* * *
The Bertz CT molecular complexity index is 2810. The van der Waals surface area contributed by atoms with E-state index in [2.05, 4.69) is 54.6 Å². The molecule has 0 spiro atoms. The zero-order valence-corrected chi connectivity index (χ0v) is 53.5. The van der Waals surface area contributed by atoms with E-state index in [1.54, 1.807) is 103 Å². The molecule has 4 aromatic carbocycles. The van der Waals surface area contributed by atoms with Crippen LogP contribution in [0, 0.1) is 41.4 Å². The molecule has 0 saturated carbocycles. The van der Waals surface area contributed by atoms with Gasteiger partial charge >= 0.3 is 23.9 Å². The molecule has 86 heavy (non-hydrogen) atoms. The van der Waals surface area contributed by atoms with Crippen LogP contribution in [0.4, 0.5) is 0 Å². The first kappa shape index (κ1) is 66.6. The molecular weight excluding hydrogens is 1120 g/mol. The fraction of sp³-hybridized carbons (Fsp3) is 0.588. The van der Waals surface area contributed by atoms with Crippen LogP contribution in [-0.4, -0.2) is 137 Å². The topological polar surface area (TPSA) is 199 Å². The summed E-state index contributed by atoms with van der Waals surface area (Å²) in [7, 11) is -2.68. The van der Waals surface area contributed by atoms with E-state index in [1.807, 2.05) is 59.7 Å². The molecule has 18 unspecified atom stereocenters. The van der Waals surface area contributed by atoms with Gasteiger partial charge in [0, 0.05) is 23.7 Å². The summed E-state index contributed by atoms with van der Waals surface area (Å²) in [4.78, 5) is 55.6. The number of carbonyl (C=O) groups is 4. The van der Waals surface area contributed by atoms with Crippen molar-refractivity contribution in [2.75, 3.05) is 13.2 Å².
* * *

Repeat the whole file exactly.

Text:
The Bertz CT molecular complexity index is 2810. The van der Waals surface area contributed by atoms with E-state index in [2.05, 4.69) is 54.6 Å². The molecule has 0 spiro atoms. The zero-order valence-corrected chi connectivity index (χ0v) is 53.5. The van der Waals surface area contributed by atoms with E-state index in [1.54, 1.807) is 103 Å². The molecule has 4 aromatic carbocycles. The van der Waals surface area contributed by atoms with Crippen LogP contribution in [0, 0.1) is 41.4 Å². The molecule has 0 saturated carbocycles. The van der Waals surface area contributed by atoms with Gasteiger partial charge >= 0.3 is 23.9 Å². The molecule has 86 heavy (non-hydrogen) atoms. The van der Waals surface area contributed by atoms with Crippen LogP contribution in [0.4, 0.5) is 0 Å². The first kappa shape index (κ1) is 66.6. The molecular weight excluding hydrogens is 1120 g/mol. The fraction of sp³-hybridized carbons (Fsp3) is 0.588. The van der Waals surface area contributed by atoms with Crippen LogP contribution in [-0.4, -0.2) is 137 Å². The topological polar surface area (TPSA) is 199 Å². The summed E-state index contributed by atoms with van der Waals surface area (Å²) in [7, 11) is -2.68. The van der Waals surface area contributed by atoms with E-state index in [1.807, 2.05) is 59.7 Å². The molecule has 18 unspecified atom stereocenters. The van der Waals surface area contributed by atoms with Gasteiger partial charge in [0, 0.05) is 23.7 Å². The summed E-state index contributed by atoms with van der Waals surface area (Å²) in [4.78, 5) is 55.6. The number of carbonyl (C=O) groups is 4. The van der Waals surface area contributed by atoms with Crippen molar-refractivity contribution in [2.75, 3.05) is 13.2 Å².